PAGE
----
Outlining the road map for 2017 and beyond to achieve an upturn in Sri Lankan economy, the country’s Central Bank Governor Indrajit Coomaraswamy says the island nation is not an ICU case though it is hospitalised. “We are not in the Intensive Care Unit but clearly in hospital,” he remarks. Having an IMF program is the economic equivalent to being in hospital, he remarked three days into the New Year, 2017.
After averting a balance payment crisis with an IMF loan of $1.5 billion, Sri Lanka is working on fiscal prudence.
The three-year IMF loan was provided under the bank’s Extended Fund Facility, (EFF), on certain conditions. These include a 50 percent reduction in the fiscal deficit to 3.5 percent of gross domestic product (GDP) by 2020, lifting the value added tax (VAT), other increases in government revenue and the privatisation of state-owned enterprises.
This is for the second time Sri Lanka has gone in for an IMF bail out to avert BOP crisis. Rajapaksa regime took the first bail out of $2.6 billion in 2009 in the wake of Eelam War that had ended the LTTE scourge.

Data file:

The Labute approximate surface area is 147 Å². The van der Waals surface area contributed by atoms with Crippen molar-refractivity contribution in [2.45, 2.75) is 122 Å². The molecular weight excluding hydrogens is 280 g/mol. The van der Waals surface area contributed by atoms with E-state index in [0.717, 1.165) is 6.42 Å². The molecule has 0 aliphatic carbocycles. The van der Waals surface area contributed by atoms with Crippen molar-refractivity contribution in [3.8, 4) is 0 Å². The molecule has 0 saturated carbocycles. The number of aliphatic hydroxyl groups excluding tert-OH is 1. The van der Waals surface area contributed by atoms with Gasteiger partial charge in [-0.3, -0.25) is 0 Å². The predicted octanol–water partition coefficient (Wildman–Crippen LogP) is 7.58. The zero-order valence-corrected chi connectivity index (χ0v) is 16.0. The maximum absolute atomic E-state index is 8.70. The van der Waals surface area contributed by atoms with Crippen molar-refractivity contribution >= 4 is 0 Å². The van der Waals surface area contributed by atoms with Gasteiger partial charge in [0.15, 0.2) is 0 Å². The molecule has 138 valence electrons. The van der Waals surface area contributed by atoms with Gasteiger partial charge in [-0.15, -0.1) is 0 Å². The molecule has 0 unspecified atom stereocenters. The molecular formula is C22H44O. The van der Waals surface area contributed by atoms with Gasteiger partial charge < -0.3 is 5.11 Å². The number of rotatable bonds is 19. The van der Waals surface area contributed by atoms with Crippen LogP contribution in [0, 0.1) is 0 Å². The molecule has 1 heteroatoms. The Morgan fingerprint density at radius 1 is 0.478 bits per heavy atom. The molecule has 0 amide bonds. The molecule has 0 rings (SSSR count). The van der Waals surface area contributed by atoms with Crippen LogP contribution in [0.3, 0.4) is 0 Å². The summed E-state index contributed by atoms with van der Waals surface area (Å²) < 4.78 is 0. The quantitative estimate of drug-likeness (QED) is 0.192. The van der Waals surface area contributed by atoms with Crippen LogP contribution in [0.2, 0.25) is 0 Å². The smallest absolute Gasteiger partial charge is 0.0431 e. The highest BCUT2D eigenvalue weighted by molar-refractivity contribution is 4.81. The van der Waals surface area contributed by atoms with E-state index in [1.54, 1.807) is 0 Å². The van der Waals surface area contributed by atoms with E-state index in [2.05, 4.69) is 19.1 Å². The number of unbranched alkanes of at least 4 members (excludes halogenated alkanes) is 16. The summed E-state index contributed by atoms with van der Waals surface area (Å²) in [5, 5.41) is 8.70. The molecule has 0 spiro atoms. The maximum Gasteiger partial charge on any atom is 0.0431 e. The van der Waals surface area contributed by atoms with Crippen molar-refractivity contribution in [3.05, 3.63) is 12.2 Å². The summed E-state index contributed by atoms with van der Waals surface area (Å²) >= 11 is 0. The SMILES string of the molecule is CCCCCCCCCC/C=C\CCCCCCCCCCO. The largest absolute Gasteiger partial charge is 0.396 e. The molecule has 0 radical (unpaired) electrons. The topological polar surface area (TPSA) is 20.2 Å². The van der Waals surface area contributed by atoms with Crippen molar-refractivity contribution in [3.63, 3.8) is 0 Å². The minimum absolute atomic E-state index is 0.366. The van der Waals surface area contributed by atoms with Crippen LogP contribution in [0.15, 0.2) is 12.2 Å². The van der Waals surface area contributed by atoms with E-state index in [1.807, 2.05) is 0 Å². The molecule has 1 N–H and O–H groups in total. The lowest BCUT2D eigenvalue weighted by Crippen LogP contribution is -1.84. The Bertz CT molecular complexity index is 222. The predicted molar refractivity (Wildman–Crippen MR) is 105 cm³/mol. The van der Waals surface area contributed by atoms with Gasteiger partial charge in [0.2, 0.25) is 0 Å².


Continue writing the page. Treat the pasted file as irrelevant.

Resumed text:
The budget for 2017 has raised the VAT by 4 to 15 percent on all goods and services, and cut the fertiliser subsidy. Budget rejig covered some social sectors as well in order to keep public spending under check.
Coomaraswamy’s Road Map seeks to administer austerity medicine as fiscal and trade deficits have increased Lanka’s vulnerability in today’s volatile global economic environment. Statistically speaking, trade deficit increased by 3.7 percent to $7.2 bn in the first ten months of 2016 as exports declined by 2.6 percent.
Coomaraswamy expects fiscal austerity to “strengthen the medium term stability” of the economy. He is worried that unsustainable budget deficits boost excess and untenable demand in the economy, and that it would result in inflationary pressures and high interest rates. A higher deficit will further affect the balance of payments as also growth prospects.
The IMF has already downgraded Sri Lanka’s annual GDP forecast to 4.5 percent from five percent.